State Media Silent On Dana Allegations

Picture of RTÉ Studios in Donnybrook
Not Quite Perpendicular?

RTÉ, the Irish state broadcaster, seems to be refusing to report the substance of the allegations against Presidential candidate Dana Rosemary Scallon‘s brother.

This scared me half to death when I heard the news this morning. You see in Ireland we have some quite stunningly repressive libel legislation. How else could so many politicians have gotten away with so much? It did appear that this blog was the first here to relay what was being reported in the US, and when even the state-owned broadcaster didn’t dare repeat the answer to the question the whole country was asking, I had a horrible feeling that I must have overstepped the mark. Just how much would I be liable for? So it was with enormous relief that I saw the Irish Times today.

They at least followed suit after the IrishCentral scoop – so quickly and thoroughly in fact (Colm Keena’s background report is excellent) that I suspect they had the story prepared but didn’t want to be the ones to break it. The Irish Independent meanwhile, supposedly the leading quality broadsheet, coyly states only that there have been accusations of a sexual nature against a member of Dana’s family – nothing she hasn’t said herself. It all adds up to a picture of some pretty craven behaviour on the part of the Irish media.

RTÉ may at least have the excuse that as a national broadcaster they are bound by charter to be scrupulously fair to candidates. But when that reaches the point where they cannot report allegations which are now known publicly – as I write they are still saying only that she is upset by “media coverage about a family member” – it becomes pantomime. What’s more it now favours her unfairly, because their flagrant censorship lends weight to her apparent conviction that she is the victim of media persecution.

Which is ironic, to say the least.

Doing The Digital Switchover

Photo of the RTÉ News Studio
RTÉ trying to look cool

We decided to make the switchover to digital TV, a year ahead of the deadline. Not, let’s be honest, for the many wonders this new technology brings. Nor for the early-adopter cool. No, it was mainly because of stuff in the attic.

You see up until now broadcast TV in Ireland has been on both UHF and VHF.

No? My God, do I have to draw diagrams? That means you need two aerials¹. And because our attic is small these are too close together, bouncing signals off each other. So any time you move one it buggers up reception on the other. In short, trying to get a good picture on all channels was about as much fun as being repeatedly stabbed.

So after we moved the aerials to get the attic insulated, I decided it wasn’t worth going through all that again, and that we should skip straight to the new technology. It’s not expensive. You may have heard you need a new ‘digital’ aerial. In fact you just need a UHF one, so if you’re already getting TV3 or TG4 you’ve probably OK. A very nice bonus is that the all-or-nothing nature of digital makes it a hell of a lot less sensitive about position. Even though ours is so off-beam it renders analogue channels in snowy monochrome, we still get a crisp digital picture.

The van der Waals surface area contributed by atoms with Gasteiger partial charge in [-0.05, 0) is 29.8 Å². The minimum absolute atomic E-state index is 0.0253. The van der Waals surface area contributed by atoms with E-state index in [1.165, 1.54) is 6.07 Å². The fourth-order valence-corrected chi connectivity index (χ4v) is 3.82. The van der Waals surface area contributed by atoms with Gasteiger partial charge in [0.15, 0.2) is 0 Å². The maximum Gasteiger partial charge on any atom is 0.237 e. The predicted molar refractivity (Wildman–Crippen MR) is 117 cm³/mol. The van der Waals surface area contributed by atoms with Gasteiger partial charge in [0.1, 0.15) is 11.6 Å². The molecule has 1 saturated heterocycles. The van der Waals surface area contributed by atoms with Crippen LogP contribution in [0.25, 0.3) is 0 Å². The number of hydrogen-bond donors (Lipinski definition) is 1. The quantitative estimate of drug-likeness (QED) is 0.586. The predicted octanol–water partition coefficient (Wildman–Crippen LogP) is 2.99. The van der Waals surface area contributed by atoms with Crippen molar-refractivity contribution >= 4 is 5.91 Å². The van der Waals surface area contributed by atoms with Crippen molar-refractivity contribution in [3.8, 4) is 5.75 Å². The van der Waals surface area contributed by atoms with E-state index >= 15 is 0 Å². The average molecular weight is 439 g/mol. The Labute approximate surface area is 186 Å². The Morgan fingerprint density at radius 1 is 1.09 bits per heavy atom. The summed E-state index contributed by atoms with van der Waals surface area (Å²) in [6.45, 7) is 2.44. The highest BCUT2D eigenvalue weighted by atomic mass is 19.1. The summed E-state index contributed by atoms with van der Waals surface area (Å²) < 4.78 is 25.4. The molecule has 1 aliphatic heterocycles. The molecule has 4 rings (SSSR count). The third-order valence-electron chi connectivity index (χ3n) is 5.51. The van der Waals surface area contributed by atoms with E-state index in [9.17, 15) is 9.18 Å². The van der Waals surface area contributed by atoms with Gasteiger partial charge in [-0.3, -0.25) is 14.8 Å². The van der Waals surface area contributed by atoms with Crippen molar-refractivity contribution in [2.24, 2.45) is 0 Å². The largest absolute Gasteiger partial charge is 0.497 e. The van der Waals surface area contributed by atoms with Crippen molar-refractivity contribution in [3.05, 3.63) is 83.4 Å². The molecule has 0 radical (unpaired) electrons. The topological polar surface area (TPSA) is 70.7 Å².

Nor do you need a new TV, you can buy a digital tuner to connect to your existing set for less than €100. And if you rent one, then it’s the rental company’s problem. Ours was more than happy to swap our 21″ analogue CRT for a fairly nifty 26″ flatscreen at the same rent. (It has so many inputs!!!)

 In short then, approximate cost and hassle of switching to digital = Sweet FA.

So should you rush to join me on Saorview?² Yes if you have a bad picture, in which case the switch could make an amazing difference. Otherwise, nah. For one, it’s not guaranteed to work yet. You may find it ups and disappears on you randomly. (Though if it does, you should still be able to tune in the old analogue signal.) While HD is nice and all it’s not exactly a viewing revolution, and only Network 2 is being broadcast in HD yet. There’s 3e if you’re not getting that already, which justifies its existence by showing Futurama, and RTÉ’s new digital channels, which no one remembers asking for. And that’s about it – so far anyway.

Except that this may be your first brush with owning a widescreen TV – or at least, one with a widescreen signal to match. I’d like to say this makes sense of the whole thing, but it’s still a mess. You were used to films being letterboxed on your old 4:3 TV. Now you have to choose between programmes being cropped, stretched, or pillarboxed. And you must choose, because not everything looks best the same way. And you must not choose stretched. Goddamit people are fat enough these days.

Any other cons? Well on this set at least there’s a very noticeable delay when you change channel. Maybe you get used to that. And you’ll need a new Saorview-compatible DVD player to record from the digital signal, so factor that in when calculating… well, calculating the expense the government is putting you to for as yet no very clear reason.

  1. You may prefer to call them antennas.
  2. We call it Saorview, from the Irish Saor, meaning ‘Free’, and the English View, meaning ‘Radharc’.